Google recently began testing their self-driving car in the metro Phoenix area… Yesterday, representatives from Google met with some members of the Phoenix area bicycling community.
CAzB Leadership and Friends,
This was a fascinating meeting…Where Google is headed with their technology has tremendous potential to save lives and reduce injuries, including bicyclists. Let me try to convey the key points we registered, but first I’ll tell you who attended:
· Bob Beane, CAzB/PMBC
· Linda Torres (my better half, a cyclist and a good listener)
· Joe Struttman, Pecos Action Group
Google and related
· Jennifer Haroon, Leader of Business Operations for the Google Car Project
· Angie Welling, External Affairs/Public Policy for Google
· Gerardo Interiano, Google (will be taking over the region including AZ for the project)
· Rob Nash, Consultant to Google
· Brian Murray, Consultant to Google
The Goal of the Project
· The overall goal of the project is to come up with self-driving car technology that is much safer in operation than human-driven vehicles.
· An ancillary goal is to provide accessibility and mobility to the subset of people who cannot physically or safely drive.
· In development, to this point, an overriding principle is “conservative driving”…more on that below.
· As expected, despite our repeated probing, Google representatives would not reveal the “Secret Sauce” recipe for how all the technology comes together and how algorithms (or whatever) ultimately make driving decisions, however…
· Various technologies (camera, radar, lasers, sensors, GPS mapping, etc.) are used in combination to provide data input on everything going on within about 200 yards in all 360 degrees around the vehicle as it operates. The vehicle, with all technology on board (not reliant on an Internet connection), is self-sufficient in capability and can “see” things that human drivers may not be able to see. I did not hear anything specific related to night driving (e.g. no Infrared), but it seems that the car may be even relatively more safe at night.
· Data is used in multiple ways, including maintaining positioning, monitoring stop lights, identifying moving objects and hazards, collision avoidance, etc.
· The vehicle also is using data to make predictive projections about speed, direction, etc., of other objects within its field of view, not restricted to the roadway (i.e. any object within the 200 yard circle is literally “on the radar”, whether on the road, on the sidewalk, emerging from a parking lot or driveway, etc.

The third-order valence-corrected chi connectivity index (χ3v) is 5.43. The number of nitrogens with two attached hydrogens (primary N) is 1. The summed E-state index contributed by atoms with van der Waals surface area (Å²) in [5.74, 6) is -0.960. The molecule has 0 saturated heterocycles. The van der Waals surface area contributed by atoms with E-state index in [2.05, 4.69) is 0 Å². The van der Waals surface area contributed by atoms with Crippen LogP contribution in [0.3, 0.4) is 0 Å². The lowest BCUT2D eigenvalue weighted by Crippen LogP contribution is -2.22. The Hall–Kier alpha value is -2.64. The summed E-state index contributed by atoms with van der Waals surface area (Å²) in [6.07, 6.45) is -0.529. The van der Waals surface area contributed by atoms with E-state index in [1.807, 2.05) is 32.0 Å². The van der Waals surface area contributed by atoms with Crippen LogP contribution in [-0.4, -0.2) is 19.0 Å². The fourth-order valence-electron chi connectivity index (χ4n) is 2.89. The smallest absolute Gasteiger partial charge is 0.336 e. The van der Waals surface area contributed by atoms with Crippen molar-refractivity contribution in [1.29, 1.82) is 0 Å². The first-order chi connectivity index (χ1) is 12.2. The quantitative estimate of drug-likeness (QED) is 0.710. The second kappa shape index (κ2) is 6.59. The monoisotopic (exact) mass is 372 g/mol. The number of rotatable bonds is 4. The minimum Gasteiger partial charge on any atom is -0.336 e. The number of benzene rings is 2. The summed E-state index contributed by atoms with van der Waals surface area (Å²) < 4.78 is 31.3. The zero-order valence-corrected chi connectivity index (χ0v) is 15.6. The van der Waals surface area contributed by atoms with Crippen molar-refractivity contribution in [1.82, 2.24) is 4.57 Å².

· “Machine learning” is being used to “train” vehicles to recognize scenarios, though the Google people repeatedly stated that the response is not a “hard coded” response, but rather somewhat (my term: artificial intelligence) an “educational” addition to possible outcomes…Again, part of the “Secret Sauce”.
· Known traffic laws (e.g. three foot safe passing distance) are being incorporated into the knowledge base of vehicles, and Google has even patented technology for recognizing bicyclist hand signals.
· There is redundancy built into the car in case of a tech failure. There is also a protocol for “confusion” or perceived unsafe conditions. If the vehicle becomes immersed in a situation that seems “confusing” it will first slow down and attempt to pull over. If that isn’t possible or there isn’t enough time, it will simply attempt to stop. It does sense both hazards in front and approaching from the rear (in other words, in a rapid stop situation it will try to avoid collisions both with the vehicle in front AND the one behind…how they do this was part of the “Secret Sauce” or something their attorneys don’t want them to discuss).
· As mentioned above, the cars are being designed to drive “conservatively”, including a 1.5 second delayed start at intersections.
· Having said the above, the cars are also designed to make right turn on red AND they have programmed a “human” factor of inching forward until space is clear specifically to let vehicles behind know that the car is still functioning and “knows” what to do (purely programmed in reaction to behavior of human drivers).
· There is said to be some prioritization of vulnerable roadway users in collision avoidance, though specifics weren’t provided.
· The Chandler, AZ, tests will be conducted with trained test drivers on board, however their intervention is expected to be absolutely minimal at this point in the development of the car.
· Crash data to date: More than 1.5 million miles driven, 19 crashes, most caused by other drivers rear-ending the Google cars.
· Testing: 3,000,000 miles of simulated driving can be done, DAILY. Data from on-road driving is uploaded and even when drivers take over the car Google can simulate what would have happened if they did not.
· We saw a very detailed PowerPoint presentation with moving simulations. While those don’t appear to be available on line, there are videos and some good information about the program at www.google.com/selfdrivingcar/ .
Please feel free to send any questions. Joe Struttman may have some additional comments, as well.
This briefing and Q & A was well worth the 1.25 hours spent, and the Google folks were definitely taking notes on our questions and concerns. We did mention the Valley’s arterial grid structure with high-speed, multi-lane arterials with shopping/retail (with additional driveways) located near the major arterial intersections…and the fact that serious crashes frequently happen there. They mentioned that they also have “taught” their vehicle to try to avoid being in blind spots. So, we’ll see how it goes.